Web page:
The Getränkemarkt is a peculiarly German concept that either speaks to the German desire to impose rigid order on a chaotic world or the influence of rabid consumerism. Both might be the actual answer. Walk or drive the streets of Germany and visitors will often see signs directing them to all manner of Getränkemarkt. Basically, these are stores dedicated to beverages of all kinds, full size supermarkets just for drinks. This might be a contradiction in the idea of one stop shop convenience stores, but when the country in question has a love affair with both beer and bottled water, it begins to make sense.
No matter how busy I am, whenever I enter a Getränkemarkt I cannot help but head directly for the beer section, not because I ever actually buy any, but simply to marvel at the sheer amount of different types. For the beginner there is Becks, a popular basic standard beer that, in Germany at least, comes in a wide range of flavours. From your normal Becks, to the attempts at attracting the hipster market with Becks Pale Ale, to the softer “breakfast beer” of Becks Ice and Becks Lime. For the intermediate drinker there is Augustiner or Paulaner of the world, steady beers that when lost in unfamiliar areas, a person can find comfort in. Finally, we have the expert beers, for those who prefer flavours so complex they make The Times crossword look like finger painting. Here can be found the Bock beers, 7% volume and above, ready to be consumed by vikings or some kind of terrifying warrior breed that consume their alcohol from the skulls of their enemies or the Rauchbier that can instigate Olympic levels of chin stroking.
My next stop is the energy drink section, that is worth seeking out if only for the extra sensory overload that it can cause. A shelf of brightly coloured cans, with names like Pussy, Power Horse or inexplicably one brand that simply has Popeye on the can. This is also where Scotland’s finest export, Irn-Bru, can be found. So powerful are the effects of the greatest hangover cure known to man, it has been placed among a range of drinks that voluntarily give their purchaser insomnia. I am not sure whether Scotland should be shocked or proud that their favoured orange soft drink is considered the equivalent of something called Venom or Donkey Punch (I made that last one up).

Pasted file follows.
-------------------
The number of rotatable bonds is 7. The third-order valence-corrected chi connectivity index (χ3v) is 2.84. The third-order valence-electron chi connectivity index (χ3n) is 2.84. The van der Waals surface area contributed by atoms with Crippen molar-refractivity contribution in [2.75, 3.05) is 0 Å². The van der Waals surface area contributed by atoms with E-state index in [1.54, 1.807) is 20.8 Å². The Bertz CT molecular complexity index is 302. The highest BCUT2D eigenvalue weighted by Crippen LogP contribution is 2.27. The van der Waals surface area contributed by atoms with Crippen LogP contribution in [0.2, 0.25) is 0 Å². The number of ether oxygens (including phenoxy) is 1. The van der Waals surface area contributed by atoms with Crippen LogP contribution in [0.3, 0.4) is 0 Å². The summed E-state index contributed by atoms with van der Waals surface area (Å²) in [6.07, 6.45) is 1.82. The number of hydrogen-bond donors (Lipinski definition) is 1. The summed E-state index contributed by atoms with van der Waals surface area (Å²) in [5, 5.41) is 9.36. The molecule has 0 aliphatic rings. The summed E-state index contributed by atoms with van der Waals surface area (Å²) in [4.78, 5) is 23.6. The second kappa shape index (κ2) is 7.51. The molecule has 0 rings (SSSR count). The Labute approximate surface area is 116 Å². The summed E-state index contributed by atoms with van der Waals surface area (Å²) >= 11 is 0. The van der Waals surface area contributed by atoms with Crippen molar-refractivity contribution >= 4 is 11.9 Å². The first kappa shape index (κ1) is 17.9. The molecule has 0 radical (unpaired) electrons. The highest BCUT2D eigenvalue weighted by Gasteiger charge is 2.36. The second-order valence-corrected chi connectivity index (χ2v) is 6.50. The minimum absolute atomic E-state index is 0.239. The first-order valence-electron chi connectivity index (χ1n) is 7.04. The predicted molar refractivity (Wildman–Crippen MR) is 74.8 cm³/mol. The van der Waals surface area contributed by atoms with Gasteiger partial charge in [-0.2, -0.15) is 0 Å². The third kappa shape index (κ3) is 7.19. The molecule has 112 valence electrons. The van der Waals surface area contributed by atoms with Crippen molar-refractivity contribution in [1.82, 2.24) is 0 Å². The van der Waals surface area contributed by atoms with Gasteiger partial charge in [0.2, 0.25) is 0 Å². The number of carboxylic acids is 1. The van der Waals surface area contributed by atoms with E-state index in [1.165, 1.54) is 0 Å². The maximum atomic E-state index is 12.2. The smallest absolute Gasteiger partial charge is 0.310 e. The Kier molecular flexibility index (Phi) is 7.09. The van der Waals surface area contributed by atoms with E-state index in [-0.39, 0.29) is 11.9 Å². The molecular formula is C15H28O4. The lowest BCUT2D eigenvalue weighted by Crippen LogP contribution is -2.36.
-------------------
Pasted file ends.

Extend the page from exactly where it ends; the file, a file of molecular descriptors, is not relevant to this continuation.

Once customers have found their products of choice, placed them on the flat bed trolleys more commonly found in DIY stores and Garden centres and wheeled them to the checkout, they may be presented with the site of manned self scanning machines. Self scanning technology has been around for many years, but in Germany it appears there is either a distrust in modern advances or the owners of shops feel that their average consumer is too easily confused to manage these transactions without supervision.
Once everything is purchased, there comes the logistical question of how to get it all home. The obvious answer would be by car or bus, but do not be surprised to see people happily carrying crates of beer around the streets of Germany. The plastic crates, like the bottles, can be returned once consumed, for a small rebate. The Pfand, or deposit, is very common and is a motivation to recycle both plastic and glass.
The Getränkemarkt is an important stop for any serious German shopping trip. Whether recycling bottles, buying beer, worrying over the strength differentials of fizzy water or spending time staring at the hypnotic array of energy drinks, they are always worth checking.